What to do about the Garbage Collector when moving from Java 8 to Java 11

Our most common current Java upgrade is from Java 8 to Java 11 (unsurprisingly as these are the two current long term support versions), and a FAQ we have from our teams asks: what should they do about the garbage collector? The question arises because the default collector changed from the parallel collector in Java 8 to the G1 collector in Java 11*.

Our advice

1. Identify which garbage collector you are currently running with, and all related settings**, BEFORE moving to Java 11
2. Ensure that you have performance targets (at least service latency or GC pause time targets). If you have none, you probably aren’t worried what GC you have, so no need to go further. (If you compare performance across the upgrade and find a significant degradation, then check you haven’t defaulted to Serial GC*.)
3. Try running with G1. If G1 achieves your targets, stay with it. If not, try some basic tuning e.g. -XX:MaxGCPauseMillis but don’t spend too much effort because…
4. If G1 doesn’t achieve your target, fall back to your old setting (presumably CMS*** or Parallel).

*Java 11 and recent Java 8 (from update191+) will take into account container capacity (CPU and memory). If those are small, the JVM may decide that the container looks like a “client machine” and will default to the Serial collector instead of the G1 or parallel collectors. That might be fine (especially for containers restricted to one or two CPUs), but if that is not what you want, then you should explicitly set the GC algorithm instead of letting the default apply.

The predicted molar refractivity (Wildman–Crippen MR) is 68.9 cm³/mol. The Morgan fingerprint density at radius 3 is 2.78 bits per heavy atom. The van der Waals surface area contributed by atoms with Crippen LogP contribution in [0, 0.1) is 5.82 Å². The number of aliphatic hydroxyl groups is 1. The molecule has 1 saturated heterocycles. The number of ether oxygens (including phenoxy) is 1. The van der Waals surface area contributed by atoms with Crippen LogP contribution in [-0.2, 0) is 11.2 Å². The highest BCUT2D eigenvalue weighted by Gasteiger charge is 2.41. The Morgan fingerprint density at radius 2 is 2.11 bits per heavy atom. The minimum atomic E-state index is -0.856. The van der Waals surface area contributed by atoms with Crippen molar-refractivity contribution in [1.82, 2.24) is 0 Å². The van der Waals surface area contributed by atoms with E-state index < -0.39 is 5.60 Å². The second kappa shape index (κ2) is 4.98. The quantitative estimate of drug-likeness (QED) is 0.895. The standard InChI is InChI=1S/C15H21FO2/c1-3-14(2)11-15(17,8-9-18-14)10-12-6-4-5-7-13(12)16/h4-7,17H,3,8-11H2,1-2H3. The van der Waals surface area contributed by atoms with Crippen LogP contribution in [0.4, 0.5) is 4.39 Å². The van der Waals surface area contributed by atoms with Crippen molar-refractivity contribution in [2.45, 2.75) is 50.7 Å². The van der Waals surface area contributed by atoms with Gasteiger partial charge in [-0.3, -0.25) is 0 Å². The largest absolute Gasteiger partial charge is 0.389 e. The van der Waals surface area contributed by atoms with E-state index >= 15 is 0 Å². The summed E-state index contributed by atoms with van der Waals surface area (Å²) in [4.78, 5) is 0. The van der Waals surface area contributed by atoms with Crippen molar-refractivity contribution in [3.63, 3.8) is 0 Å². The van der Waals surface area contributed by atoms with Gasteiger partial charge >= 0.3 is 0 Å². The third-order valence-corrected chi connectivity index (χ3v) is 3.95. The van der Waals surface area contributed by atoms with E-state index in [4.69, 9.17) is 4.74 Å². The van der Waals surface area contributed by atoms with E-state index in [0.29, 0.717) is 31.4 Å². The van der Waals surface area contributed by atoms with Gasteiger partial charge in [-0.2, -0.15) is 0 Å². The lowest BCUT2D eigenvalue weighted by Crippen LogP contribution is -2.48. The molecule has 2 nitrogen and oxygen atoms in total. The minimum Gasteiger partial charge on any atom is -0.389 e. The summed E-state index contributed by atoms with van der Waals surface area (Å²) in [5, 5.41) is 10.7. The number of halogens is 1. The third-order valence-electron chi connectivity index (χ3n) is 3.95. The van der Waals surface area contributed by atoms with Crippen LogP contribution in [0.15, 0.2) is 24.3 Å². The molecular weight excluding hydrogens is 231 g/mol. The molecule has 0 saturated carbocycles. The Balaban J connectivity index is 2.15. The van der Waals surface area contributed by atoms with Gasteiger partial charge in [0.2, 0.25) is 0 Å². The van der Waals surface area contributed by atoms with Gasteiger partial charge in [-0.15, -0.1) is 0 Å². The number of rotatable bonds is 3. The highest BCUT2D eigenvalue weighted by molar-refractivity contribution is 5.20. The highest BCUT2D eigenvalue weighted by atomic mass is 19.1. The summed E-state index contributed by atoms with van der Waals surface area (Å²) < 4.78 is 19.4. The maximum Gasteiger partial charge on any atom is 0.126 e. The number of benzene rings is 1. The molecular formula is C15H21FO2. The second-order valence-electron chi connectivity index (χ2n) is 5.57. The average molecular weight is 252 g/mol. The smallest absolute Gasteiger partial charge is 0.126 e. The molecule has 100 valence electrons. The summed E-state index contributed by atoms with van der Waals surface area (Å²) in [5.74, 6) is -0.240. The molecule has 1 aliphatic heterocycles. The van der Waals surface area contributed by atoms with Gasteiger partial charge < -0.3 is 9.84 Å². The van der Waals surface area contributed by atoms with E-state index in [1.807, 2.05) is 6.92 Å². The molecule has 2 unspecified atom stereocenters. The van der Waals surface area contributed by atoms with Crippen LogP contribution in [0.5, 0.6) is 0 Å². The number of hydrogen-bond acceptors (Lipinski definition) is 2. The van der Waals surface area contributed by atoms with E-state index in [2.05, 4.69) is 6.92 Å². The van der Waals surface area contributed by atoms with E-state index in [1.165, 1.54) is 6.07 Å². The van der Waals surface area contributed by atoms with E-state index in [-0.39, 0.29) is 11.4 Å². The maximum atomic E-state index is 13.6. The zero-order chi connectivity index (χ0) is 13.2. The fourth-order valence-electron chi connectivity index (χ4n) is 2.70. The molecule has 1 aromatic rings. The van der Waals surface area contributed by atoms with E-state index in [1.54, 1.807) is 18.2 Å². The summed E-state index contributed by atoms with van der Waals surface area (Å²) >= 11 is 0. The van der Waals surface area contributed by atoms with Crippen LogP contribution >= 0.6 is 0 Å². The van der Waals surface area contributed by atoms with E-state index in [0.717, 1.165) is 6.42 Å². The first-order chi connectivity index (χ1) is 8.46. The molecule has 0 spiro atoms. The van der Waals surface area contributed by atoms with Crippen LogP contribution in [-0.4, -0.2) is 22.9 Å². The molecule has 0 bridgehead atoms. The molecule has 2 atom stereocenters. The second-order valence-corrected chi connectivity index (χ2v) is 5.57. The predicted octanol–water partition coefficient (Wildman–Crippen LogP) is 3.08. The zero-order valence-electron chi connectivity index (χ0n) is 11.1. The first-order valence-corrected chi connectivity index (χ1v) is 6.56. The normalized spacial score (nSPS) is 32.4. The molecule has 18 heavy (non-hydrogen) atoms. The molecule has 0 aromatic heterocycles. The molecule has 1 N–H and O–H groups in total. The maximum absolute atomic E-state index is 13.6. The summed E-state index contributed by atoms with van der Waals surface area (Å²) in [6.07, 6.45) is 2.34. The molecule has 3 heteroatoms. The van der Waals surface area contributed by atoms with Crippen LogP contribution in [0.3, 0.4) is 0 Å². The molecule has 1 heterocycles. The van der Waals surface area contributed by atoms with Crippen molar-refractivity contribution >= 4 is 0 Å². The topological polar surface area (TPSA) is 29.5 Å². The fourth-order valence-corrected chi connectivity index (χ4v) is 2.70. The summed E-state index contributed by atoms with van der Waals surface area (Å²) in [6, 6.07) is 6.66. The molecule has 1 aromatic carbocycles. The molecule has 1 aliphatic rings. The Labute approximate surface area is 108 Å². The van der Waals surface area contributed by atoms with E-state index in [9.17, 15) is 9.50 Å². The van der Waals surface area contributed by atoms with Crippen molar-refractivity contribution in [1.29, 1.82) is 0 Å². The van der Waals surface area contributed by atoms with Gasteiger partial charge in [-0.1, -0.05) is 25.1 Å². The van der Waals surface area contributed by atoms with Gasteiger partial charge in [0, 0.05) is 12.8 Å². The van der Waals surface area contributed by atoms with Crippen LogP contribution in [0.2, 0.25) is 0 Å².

**GC logging has changed completely, your Java 8 GC logging options (eg -Xloggc, -XX:+PrintGCDateStamps, etc) are no longer valid. The new options are part of the standardized logging framework, and for GC will look something like

-Xlog:gc=info:file=${APP}/logs/gc.log.$(/bin/date +%Y-%m-%d-%H%M%S):time,uptime,pid:filecount=5,filesize=4096

***Although CMS was deprecated in Java 8 with the intention to have it removed in Java 11, it was not removed which means it is still supported. It is likely to be removed before the next LTS version.

The Hotels.com Technology Blog

Public blog for the Hotels.com Technology team.

PRET Performance and Reliability Engineering Team

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The Hotels.com Technology Blog

Public blog for the Hotels.com Technology team.